Article 249 of the Civil Code states “If exceptional events of a public nature which could not have been foreseen occur as a result of which the performance of the contractual obligation, even if not impossible, becomes onerous for the obligor so as to threaten him with grave loss, it shall be permissible for the judge [or arbitral tribunal], in accordance with the circumstances and after weighing up the interests of each party, to reduce the onerous obligation to a reasonable level if justice so requires, and any agreement to the contrary shall be void.” An unforeseen emergency differs from force majeure under Article 273 (see above), in that it must render performance onerous, not impossible and it does not result in the contract being terminated, rather the court or arbitral tribunal can adjust and reduce the contractual obligations. In the context of Covid-19, a contractor could claim, for instance, that resulting price escalations entitle it, under Article 249 to renegotiate the contract price.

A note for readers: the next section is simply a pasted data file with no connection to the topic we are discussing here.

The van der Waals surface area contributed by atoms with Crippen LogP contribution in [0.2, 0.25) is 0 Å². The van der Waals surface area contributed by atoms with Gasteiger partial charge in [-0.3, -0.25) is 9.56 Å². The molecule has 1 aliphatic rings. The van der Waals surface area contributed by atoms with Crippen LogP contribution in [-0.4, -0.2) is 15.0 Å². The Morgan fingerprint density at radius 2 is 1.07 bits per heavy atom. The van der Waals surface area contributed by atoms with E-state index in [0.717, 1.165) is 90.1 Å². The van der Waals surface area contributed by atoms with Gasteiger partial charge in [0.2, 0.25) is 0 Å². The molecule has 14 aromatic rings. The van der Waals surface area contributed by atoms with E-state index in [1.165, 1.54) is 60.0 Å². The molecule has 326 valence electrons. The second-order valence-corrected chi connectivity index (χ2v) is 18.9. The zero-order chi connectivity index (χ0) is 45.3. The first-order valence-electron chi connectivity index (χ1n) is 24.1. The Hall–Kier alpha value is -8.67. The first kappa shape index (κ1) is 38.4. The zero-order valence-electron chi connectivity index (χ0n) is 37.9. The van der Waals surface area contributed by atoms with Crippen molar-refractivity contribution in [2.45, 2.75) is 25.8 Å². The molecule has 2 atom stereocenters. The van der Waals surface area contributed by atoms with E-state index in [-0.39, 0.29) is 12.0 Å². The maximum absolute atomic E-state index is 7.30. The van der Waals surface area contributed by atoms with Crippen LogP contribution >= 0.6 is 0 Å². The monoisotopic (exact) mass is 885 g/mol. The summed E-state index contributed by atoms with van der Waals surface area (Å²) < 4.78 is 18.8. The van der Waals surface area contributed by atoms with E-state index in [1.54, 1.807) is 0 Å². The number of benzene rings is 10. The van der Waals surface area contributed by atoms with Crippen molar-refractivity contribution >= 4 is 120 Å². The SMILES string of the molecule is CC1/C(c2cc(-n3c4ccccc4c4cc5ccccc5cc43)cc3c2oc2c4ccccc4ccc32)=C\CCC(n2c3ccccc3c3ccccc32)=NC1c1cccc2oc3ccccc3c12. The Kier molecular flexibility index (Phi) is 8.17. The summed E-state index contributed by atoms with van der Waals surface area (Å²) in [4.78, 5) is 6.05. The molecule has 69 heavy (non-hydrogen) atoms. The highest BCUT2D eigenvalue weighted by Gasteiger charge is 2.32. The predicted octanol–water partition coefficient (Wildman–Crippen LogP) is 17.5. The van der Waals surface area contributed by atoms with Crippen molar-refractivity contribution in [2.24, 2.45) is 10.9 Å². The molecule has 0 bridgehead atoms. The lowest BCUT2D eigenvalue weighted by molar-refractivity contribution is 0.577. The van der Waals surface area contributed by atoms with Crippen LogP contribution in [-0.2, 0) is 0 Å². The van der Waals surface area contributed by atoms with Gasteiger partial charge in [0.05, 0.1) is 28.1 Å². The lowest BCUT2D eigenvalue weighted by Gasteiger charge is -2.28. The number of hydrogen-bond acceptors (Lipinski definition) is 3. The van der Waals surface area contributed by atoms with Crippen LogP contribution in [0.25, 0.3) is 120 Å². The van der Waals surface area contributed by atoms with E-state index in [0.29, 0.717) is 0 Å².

Article 287 of the Civil Code states “If a person proves that the harm arose out of an extraneous cause in which he played no part such as a natural disaster, sudden incident, force majeure, act of a third party, or act of the person suffering harm, he shall not be bound to make it good in the absence of a provision of the law or an agreement to the contrary.” This Article provides that if a party can prove an extraneous event caused a loss, such a party is not bound to make good the loss, providing it was not involved in causing the event.